|dc.description||An investigation officer receives a case about a murder that happened last night. After visiting the crime scene, he starts collecting more information from the witnesses and the available criminal systems. The officer also contacts his colleagues to ask them about their previous experience with similar cases in the area. The top management keeps in touch with the assigned officer to follow up with the investigation’s progress and makes sure he has all the human and intellectual resources he needs. During the investigation, the latest communication technology is used to exchange knowledge between the investigation team, which aids in solving the case. Finally, all the criminal evidence is collected and the offender is prosecuted. After the case is closed, the investigation officer shares his experiences with the other officers to help solve future crimes, while during the investigation he made sure no information was leaked or communicated with unauthorized individuals. As a result, the law enforcement agency gains a positive image with other agencies for its innovative methods in investigating cases, and its professionalism and speed in solving crimes||en_US
|dc.description.abstract||In today’s knowledge-intensive society, organizations need to be able to effectively manage the increasingly important production factor “knowledge” in order to thrive. Previous studies have emphasized the importance of knowledge sharing, especially its influence on organizational innovation capability, competitive advantage and financial performance.
This study aims to develop a knowledge sharing framework across three dimensions: enablers, processes and outcomes in law enforcement in the United Arab Emirates (UAE). It examines the effect of six enablers (enjoyment in helping others, knowledge self-efficacy, top management support, organizational rewards, information and communication technology use, end-user focus) on knowledge donating and collecting, which together make up the bidirectional perspective of knowledge sharing. It also examines the impact of knowledge donating and collecting on organizational innovation capability, organizational competitive advantage and organizational financial performance. The model assesses additional relationships, such as the impact of organizational innovation capability on organizational competitive advantage, and the impact of organizational competitive advantage on organizational financial performance.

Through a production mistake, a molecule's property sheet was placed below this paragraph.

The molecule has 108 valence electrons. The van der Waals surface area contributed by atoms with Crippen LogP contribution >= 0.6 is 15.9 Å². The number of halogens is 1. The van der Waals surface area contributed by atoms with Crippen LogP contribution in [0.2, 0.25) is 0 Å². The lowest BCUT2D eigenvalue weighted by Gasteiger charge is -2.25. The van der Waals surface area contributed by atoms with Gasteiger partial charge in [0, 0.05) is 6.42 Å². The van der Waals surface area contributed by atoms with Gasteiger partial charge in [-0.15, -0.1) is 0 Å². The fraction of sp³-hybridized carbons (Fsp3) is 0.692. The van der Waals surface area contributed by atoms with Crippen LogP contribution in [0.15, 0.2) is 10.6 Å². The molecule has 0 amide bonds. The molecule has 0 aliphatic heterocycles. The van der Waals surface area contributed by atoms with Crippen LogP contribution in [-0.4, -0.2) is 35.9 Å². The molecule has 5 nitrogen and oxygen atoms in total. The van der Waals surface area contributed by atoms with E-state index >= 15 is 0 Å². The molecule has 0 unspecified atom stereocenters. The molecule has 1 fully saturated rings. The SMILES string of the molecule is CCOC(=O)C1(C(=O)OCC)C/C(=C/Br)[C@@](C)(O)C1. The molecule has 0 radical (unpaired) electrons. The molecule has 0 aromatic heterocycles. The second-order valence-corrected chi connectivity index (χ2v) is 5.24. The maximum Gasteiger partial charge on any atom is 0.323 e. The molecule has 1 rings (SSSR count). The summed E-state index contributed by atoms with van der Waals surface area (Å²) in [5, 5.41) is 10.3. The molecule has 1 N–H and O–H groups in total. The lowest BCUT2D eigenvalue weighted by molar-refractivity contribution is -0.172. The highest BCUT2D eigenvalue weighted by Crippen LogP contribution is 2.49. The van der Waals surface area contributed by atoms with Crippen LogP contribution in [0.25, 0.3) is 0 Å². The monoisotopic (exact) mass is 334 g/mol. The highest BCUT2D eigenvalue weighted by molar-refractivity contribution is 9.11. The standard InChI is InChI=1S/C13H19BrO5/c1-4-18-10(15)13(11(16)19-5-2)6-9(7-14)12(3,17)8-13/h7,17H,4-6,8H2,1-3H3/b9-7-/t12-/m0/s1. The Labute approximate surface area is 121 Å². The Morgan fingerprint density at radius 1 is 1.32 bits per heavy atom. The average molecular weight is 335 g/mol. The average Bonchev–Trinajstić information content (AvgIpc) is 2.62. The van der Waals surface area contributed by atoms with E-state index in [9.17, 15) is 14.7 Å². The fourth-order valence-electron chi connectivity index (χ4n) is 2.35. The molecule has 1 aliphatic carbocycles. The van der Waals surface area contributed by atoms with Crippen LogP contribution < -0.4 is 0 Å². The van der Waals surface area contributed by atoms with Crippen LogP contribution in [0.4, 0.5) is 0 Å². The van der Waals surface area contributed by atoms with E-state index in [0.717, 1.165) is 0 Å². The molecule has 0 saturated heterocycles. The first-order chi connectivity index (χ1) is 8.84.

In this quantitative study, data is collected from a law enforcement agency using structured questionnaires. The sample size of this study is 605 middle managers. Several statistical tools are used to achieve study objectives, including descriptive analysis, one-way ANOVA, confirmatory factor analysis and structured equation modeling to test the 11 hypotheses provided by the structural model.
This study found that knowledge self-efficacy impacts knowledge donating behavior, top management support impacts knowledge collecting behavior, while information and communication technology use and end-user focus affect both knowledge donating and collecting. It also shows that knowledge collecting behavior of the employees impacts the agency’s innovation capability, competitive advantage and financial performance. Additionally, innovation capability affects competitive advantage, and competitive advantage affects financial performance in the law enforcement agency under study.||en_US